Ensuring a level playing field in the Single Market and closing existing regulatory gaps were the Commission’s declared goal when presenting the proposed Regulation on foreign subsidies, which are distorting the Single Market. A political compromise between Council and EU Parliament has now been reached. The initial assessment has been mixed.
The fact that the European institutions (Parliament, Council, Commission) have recognised the problematic nature of financial contributions by non-EU governments to companies engaging in an economic activity in the EU, has to be regarded as positive. Hence, the present Regulation is a right step towards a “level playing field“ for all companies being active in the EU Single Market. With regard to non-EU governments, there are currently virtually no checks in respect of subsidies granted to companies engaging in an economic activity in the EU. This makes competing on an equal footing more challenging, which has a negative impact on European companies and employees.
Corner stones of Regulation and assessment
The Regulation on foreign subsidies in particular concerns subsidised concentration and the award of public procurement contracts to subsidised bidders. On reaching specific threshold values in these areas, notification and investigation obligations have to be met in advance. For all other market situations and sectors below these threshold values, provided the subsidies are relevant to the Single Market, subsequent investigations have been provided for.
Notification thresholds for notification and investigation obligations are very high
Due to the high threshold values, unfortunately only very large cases are being investigated in advance. Foreign concentrations are only then subject to a notification obligation and ex-ante investigation by the EU Commission, when the turnover of the target company in the previous year has exceeded 500 million Euro, and the participating companies have received foreign subsidies of more than 50 million Euro in the last three years prior to the notification. In respect of public procurement contracts and franchises, an ex-ante notification and investigation obligation is only then required when the contract value exceeds 250 million Euro and when in addition foreign subsidies of at least 4 million Euro per third country have been granted within the last 3 years prior to the notification.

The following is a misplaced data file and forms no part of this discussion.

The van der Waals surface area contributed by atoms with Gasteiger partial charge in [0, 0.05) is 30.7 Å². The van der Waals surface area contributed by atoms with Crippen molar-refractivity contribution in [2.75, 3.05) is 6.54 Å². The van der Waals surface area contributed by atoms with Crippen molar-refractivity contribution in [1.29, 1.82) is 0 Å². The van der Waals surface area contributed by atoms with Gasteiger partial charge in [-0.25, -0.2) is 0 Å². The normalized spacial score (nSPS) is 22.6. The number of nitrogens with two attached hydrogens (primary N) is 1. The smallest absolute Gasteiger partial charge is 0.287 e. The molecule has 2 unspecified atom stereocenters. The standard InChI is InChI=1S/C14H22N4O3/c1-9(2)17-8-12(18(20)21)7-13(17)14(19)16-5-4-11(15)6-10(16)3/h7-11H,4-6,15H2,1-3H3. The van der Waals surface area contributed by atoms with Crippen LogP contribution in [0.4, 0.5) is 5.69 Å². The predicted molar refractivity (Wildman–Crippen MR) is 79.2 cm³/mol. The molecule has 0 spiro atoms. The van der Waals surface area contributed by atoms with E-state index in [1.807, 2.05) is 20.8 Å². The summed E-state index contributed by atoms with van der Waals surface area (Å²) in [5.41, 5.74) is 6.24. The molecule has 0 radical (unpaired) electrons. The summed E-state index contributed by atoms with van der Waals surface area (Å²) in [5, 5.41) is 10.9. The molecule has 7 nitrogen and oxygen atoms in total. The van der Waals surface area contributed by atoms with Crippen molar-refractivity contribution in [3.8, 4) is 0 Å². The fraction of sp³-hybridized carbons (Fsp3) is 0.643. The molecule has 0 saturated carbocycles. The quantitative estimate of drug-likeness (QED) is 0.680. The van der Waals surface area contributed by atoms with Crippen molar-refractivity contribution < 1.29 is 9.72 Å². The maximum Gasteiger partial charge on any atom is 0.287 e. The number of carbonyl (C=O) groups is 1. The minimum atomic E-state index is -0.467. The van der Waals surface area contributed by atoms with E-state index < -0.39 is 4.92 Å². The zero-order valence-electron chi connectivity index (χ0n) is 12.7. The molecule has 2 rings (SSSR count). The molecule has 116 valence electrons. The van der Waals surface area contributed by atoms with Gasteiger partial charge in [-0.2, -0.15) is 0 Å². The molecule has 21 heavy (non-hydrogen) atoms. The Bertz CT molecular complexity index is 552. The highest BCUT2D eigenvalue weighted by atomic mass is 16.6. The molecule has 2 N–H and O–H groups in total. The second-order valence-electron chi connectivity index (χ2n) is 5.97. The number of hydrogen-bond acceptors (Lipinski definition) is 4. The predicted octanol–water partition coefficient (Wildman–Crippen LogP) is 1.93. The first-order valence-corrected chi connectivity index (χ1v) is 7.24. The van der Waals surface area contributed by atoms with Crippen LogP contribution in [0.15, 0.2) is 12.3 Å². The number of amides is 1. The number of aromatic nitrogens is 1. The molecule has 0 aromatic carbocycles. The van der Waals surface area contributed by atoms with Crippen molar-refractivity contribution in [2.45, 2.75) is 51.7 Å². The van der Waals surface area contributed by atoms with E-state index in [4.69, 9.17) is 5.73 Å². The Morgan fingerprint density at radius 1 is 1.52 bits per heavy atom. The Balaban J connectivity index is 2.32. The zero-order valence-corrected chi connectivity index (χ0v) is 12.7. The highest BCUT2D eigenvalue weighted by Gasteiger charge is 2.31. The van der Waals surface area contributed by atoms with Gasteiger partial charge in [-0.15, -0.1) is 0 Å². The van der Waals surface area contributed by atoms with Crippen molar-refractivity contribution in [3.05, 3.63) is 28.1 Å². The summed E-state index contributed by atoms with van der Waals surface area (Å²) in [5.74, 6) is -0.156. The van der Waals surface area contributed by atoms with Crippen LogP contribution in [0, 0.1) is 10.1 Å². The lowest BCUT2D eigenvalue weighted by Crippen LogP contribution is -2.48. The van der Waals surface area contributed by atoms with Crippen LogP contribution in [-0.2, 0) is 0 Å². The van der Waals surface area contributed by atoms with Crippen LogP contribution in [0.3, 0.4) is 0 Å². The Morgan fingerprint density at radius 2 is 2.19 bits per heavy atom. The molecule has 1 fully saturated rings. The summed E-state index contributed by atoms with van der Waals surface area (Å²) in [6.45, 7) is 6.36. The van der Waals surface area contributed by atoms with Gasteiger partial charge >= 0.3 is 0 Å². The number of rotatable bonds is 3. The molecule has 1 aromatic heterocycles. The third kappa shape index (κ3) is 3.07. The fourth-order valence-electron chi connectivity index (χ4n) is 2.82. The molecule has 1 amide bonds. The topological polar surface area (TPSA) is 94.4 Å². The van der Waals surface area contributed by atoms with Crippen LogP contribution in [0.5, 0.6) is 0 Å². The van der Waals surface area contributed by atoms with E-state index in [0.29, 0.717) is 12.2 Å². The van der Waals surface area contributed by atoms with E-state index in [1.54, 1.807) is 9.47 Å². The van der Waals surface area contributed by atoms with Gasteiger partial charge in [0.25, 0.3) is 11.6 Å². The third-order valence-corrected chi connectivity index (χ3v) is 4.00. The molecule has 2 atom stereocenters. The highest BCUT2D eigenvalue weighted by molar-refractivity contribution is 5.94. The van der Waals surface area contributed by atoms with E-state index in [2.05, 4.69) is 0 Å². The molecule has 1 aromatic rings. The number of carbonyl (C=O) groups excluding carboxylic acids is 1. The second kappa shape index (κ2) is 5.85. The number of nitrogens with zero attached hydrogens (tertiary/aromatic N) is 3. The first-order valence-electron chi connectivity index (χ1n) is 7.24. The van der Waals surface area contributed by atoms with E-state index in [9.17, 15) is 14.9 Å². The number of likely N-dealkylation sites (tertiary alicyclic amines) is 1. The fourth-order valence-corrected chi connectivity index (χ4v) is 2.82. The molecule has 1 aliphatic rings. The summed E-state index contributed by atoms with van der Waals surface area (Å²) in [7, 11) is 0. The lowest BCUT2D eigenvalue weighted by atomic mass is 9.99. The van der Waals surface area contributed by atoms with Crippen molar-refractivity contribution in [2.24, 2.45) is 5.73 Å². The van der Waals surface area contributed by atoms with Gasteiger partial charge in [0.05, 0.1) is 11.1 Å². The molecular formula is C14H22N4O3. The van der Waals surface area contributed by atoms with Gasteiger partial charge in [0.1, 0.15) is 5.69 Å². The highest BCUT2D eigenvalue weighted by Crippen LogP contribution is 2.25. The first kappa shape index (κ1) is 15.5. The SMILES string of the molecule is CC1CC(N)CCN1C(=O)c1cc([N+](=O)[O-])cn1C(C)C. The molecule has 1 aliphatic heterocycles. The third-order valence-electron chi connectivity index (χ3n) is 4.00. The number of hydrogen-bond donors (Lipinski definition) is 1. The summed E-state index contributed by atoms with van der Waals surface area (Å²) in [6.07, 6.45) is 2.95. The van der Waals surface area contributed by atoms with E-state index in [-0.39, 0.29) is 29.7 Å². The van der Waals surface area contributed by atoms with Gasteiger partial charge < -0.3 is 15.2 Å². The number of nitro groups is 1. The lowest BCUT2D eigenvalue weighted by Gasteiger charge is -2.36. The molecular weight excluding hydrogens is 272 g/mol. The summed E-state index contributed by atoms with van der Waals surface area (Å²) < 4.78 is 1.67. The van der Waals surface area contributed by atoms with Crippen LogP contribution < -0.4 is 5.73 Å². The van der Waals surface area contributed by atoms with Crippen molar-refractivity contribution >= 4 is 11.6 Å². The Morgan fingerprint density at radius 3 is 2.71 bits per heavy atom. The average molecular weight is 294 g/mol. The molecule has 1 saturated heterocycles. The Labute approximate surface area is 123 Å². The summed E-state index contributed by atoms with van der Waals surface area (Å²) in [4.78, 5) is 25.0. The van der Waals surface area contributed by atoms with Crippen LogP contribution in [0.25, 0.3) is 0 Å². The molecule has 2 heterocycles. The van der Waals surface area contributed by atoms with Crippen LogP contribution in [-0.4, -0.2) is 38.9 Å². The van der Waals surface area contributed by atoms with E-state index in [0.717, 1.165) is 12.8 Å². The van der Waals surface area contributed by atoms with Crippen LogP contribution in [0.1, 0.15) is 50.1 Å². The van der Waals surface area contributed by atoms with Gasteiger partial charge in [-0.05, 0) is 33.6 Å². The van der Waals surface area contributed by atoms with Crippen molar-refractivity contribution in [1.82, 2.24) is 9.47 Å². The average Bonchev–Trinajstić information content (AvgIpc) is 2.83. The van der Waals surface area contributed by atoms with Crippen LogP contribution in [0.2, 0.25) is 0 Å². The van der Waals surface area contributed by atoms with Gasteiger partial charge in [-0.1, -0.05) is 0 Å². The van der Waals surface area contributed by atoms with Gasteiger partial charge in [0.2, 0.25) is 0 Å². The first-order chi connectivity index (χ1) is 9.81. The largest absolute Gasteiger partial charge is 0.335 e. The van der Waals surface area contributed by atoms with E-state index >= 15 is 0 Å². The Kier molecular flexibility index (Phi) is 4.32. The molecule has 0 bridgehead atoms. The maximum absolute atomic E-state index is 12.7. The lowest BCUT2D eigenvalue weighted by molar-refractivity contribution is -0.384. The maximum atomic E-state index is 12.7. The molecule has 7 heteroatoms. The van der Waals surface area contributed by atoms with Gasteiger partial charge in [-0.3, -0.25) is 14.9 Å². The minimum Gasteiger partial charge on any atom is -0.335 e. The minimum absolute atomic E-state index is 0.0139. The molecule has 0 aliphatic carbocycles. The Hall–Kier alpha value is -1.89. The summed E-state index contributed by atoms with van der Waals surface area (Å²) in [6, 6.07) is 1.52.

Implementation lies exclusively with the EU Commission – Investigation criteria is limited to competition aspect
The implementation of the Regulation lies exclusively with the Commission, which has comprehensive powers, such as sending information requests to companies, conducting fact-finding missions and inspections and launching market investigations into certain sectors. The Commission may also rely on market information submitted by Member States, by any natural or legal persons or association.
The fines imposed by the Commission on breaching these obligations may be up to 10 % of a company’s aggravated turnover and finally, the Commission can approve a subsidised concentration or the award of a public procurement contract to the subsidised bidder subject to certain conditions (e.g. repayment obligation, disposal of certain assets, reduction of capacities, foregoing certain investments); alternatively, it can prohibit the subsidised concentration or the award of a public procurement contract in procurement procedures.
However, from AK’s point of view, the fact that the Commission’s investigation criterion exclusively concerns the competition aspect by foreign subsidised companies, is falling short of what is required. Employment and supply security aspects, technological independence as well as industrial policy objectives of the bidder, as requested by AK, are not proven investigation factors.
Foreign subsidies limited to “financial contributions”
The Commission exclusively investigates financial contributions to companies by non-EU governments. However, competitive distortion can also exist when third countries are not taking action against minimum standard violations (e.g. failing to comply with international minimum labour standards and environmental standards). A broader definition of “foreign subsidies” as requested by the employees’ side, has not been taken up in the political process.
Is the glass now half full or half empty?
In view of the fact that until now foreign subsidies had been unchecked in respect of competition, the Regulation is an important milestone towards a fairer level playing field in the Single Market. Unfortunately, the Regulation cannot meet the expectations created at the start of the process, on the one hand because due to the high threshold values only a few large cases are subject to an ex-ante investigation, and on the other hand, because important aspects, such as non-financial subsidies remain excluded and the investigation criterion only focusses on the presence of market distortion. The question whether the glass is now half full or half empty can only be answered in practice, in particular whether it will be possible to prevent likely bypasses. To achieve this, the Commission needs to speedily prepare guidelines and provide clarifications.